If you have SPSS here are some ways to do this.

the squared Euclidean distance is the sum of the squared distances on 
each dimension.
If you have 10 z variables  try something like this *untested *syntax. 
which will find the distance of each case from each centroid.
create 60 variables for the centroids in a file with 1 "case" with a 
variable called constant  set to 1, and 6 sets of  10 
cen1z1 to cen1z10 cen2z1 to cen2z10 ...cen6z1 to cen6z10

in your main file
compute constant=1.
match files file=main /table= centroids by constant.

do repeat
   distance= distance1 to distance6
/ z = z1 to z10
/ center1 = cen1z1 to cen1z10
 / center2 = cen2z1 to cen2z10
. . .
 / center6 = cen6z1 to cen6z10.

loop #i =1 to 6
compute distance(#i)=0.
loop #j = 1 to 10.
distance (#i) = distance(#i)  + ((center(#i) - z(#j)**2).
end loop.
end loop.

If you do not have a huge number of cases and have a fairly powerful 
machine a solution with less effort on your part but a lot of 
computation for the machine  might be this.
Just add 6 cases to the main each representing a centroid at the top of 
the files and do PROXIMITIES on the large matrix and then delete the 
columns you do not want.

Another way to look at the agreement between two solutions is to do the 
clusterings with filtered cases saving the memberships.
Then do two DISCRIMINANTs, each time treating the other set of cases as 
unclustered in the classification phase saving the assignments and 
probabilities of membership on each pass.
Then CROSSTAB the assignments on the DFA with those from the original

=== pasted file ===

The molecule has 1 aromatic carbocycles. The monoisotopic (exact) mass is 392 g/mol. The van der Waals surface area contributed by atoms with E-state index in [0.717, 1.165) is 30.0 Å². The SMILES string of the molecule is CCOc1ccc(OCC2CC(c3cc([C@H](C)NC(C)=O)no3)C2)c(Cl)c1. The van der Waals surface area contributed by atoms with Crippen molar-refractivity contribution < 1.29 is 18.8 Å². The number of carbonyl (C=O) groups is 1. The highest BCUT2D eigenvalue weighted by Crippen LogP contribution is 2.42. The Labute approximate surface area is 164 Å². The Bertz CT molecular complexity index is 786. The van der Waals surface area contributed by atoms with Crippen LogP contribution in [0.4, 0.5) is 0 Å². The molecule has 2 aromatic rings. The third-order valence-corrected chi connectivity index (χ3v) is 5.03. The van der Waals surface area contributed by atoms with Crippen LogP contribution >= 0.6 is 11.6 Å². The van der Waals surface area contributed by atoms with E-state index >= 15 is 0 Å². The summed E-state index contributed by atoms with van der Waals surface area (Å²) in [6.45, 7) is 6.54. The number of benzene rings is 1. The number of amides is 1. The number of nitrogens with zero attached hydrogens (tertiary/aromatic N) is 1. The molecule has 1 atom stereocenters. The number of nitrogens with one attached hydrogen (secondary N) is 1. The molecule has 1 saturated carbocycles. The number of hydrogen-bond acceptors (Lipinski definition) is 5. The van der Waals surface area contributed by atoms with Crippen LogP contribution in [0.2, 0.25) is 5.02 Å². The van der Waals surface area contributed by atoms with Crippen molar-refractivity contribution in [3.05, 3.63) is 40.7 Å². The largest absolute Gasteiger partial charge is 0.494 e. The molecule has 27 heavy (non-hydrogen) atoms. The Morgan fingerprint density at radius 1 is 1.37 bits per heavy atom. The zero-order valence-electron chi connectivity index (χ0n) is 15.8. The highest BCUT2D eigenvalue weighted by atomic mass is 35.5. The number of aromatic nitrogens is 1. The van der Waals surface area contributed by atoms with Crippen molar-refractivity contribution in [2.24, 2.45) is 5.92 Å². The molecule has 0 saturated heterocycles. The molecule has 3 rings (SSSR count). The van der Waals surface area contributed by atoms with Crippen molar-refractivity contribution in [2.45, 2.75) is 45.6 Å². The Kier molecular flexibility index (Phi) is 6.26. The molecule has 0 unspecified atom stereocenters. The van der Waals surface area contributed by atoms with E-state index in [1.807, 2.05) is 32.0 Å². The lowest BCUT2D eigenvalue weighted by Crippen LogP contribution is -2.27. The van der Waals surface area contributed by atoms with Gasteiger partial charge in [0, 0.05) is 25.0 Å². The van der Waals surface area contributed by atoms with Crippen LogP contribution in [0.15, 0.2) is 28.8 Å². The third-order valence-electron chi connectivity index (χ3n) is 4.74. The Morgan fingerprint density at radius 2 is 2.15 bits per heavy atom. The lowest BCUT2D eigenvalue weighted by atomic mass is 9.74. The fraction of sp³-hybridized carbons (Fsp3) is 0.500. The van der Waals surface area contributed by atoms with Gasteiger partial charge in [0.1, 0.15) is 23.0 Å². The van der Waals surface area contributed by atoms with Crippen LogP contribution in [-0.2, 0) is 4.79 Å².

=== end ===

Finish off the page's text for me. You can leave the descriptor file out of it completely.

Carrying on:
Art Kendall
Social Research Consultants

Liza Rovniak wrote:
> Hi,
> I am hoping someone here can help me with a "how to" question on 
> running McIntyre and Blashfield's (1980) nearest-centroid evaluation 
> procedure to validate the stability of my cluster analysis solution. I 
> am a newbie to cluster analysis, so this is my first time running this 
> procedure.
> I have a sample of  about 900 observations and have randomly split the 
> sample in two (Sample A and Sample B). I conducted hierarchical 
> cluster analysis and then calculated the centroid vectors for a 
> 3-cluster solution on each of these two subsamples (i.e., steps 1 
> through 4 of McIntrye and Blashfield's evaluation technique).
> Step 5 of McIntrye and Blashfield's technique is to calculate "the 
> squared Euclidean distance for each of Sample B's objects from each of 
> the centroids of Sample A," and Step 6 is to assign "each object  in 
> Sample B to the closest centroid vector." At this point, I am not sure 
> what buttons to press in SPSS to complete the analysis. One 
> possibility I tried is to use K-means cluster analysis to achieve 
> these two steps, but K-means uses simple Euclidean distance (not 
> squared Euclidean distance as recommended by McIntyre and Blashfield) 
> to assign the observations to clusters. Is this okay? (someone told me 
> it was, but I just want to double-check).  I would greatly appreciate 
> any guidance on what buttons to press in SPSS/appropriate syntax to 
> complete steps 5 and 6 of this analysis.
> Thank you.
> Liza Rovniak
> Liza S. Rovniak, PhD, MPH
> Adjunct Assistant Professor
> Center for Behavioral Epidemiology & Community Health
> Graduate School of Public Health, San Diego State University
> San Diego, CA 92123
> Phone: 858-505-4770, ext. 152; Fax: 858-505-8614
> Email: [log in to unmask]
> ---------------------------------------------- CLASS-L list. 
> Instructions: 
> http://www.classification-society.org/csna/lists.html#class-l 

CLASS-L list.
Instructions: http://www.classification-society.org/csna/lists.html#class-l